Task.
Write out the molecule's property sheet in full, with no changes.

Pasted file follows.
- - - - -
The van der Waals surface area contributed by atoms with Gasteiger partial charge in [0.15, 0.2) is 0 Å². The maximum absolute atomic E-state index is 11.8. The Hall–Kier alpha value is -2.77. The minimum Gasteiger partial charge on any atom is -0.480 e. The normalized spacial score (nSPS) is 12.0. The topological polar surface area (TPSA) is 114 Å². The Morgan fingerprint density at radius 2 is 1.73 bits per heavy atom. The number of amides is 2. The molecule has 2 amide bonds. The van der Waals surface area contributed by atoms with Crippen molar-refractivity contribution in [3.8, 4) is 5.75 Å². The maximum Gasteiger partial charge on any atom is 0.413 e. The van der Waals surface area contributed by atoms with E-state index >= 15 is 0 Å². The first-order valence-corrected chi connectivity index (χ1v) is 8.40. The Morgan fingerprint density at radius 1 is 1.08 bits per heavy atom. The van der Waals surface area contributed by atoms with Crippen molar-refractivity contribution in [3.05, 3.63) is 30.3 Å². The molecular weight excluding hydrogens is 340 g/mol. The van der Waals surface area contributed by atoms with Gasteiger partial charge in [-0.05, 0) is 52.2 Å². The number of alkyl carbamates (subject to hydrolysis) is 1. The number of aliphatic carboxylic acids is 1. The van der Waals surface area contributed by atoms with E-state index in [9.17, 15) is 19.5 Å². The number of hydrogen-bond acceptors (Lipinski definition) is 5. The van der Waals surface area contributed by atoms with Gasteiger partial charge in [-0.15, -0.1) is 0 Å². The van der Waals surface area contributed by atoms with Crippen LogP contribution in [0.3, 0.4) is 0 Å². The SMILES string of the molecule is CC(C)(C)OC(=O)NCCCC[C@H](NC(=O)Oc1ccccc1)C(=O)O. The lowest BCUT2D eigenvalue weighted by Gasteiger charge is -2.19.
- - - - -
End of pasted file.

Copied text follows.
The van der Waals surface area contributed by atoms with Gasteiger partial charge in [0.15, 0.2) is 0 Å². The maximum absolute atomic E-state index is 11.8. The Hall–Kier alpha value is -2.77. The minimum Gasteiger partial charge on any atom is -0.480 e. The normalized spacial score (nSPS) is 12.0. The topological polar surface area (TPSA) is 114 Å². The Morgan fingerprint density at radius 2 is 1.73 bits per heavy atom. The number of amides is 2. The molecule has 2 amide bonds. The van der Waals surface area contributed by atoms with Crippen molar-refractivity contribution in [3.8, 4) is 5.75 Å². The maximum Gasteiger partial charge on any atom is 0.413 e. The van der Waals surface area contributed by atoms with E-state index >= 15 is 0 Å². The first-order valence-corrected chi connectivity index (χ1v) is 8.40. The Morgan fingerprint density at radius 1 is 1.08 bits per heavy atom. The van der Waals surface area contributed by atoms with Crippen molar-refractivity contribution in [3.05, 3.63) is 30.3 Å². The molecular weight excluding hydrogens is 340 g/mol. The van der Waals surface area contributed by atoms with Gasteiger partial charge in [-0.05, 0) is 52.2 Å². The number of alkyl carbamates (subject to hydrolysis) is 1. The number of aliphatic carboxylic acids is 1. The van der Waals surface area contributed by atoms with E-state index in [9.17, 15) is 19.5 Å². The number of hydrogen-bond acceptors (Lipinski definition) is 5. The van der Waals surface area contributed by atoms with Gasteiger partial charge in [-0.15, -0.1) is 0 Å². The van der Waals surface area contributed by atoms with Crippen LogP contribution in [0.3, 0.4) is 0 Å². The SMILES string of the molecule is CC(C)(C)OC(=O)NCCCC[C@H](NC(=O)Oc1ccccc1)C(=O)O. The lowest BCUT2D eigenvalue weighted by Gasteiger charge is -2.19.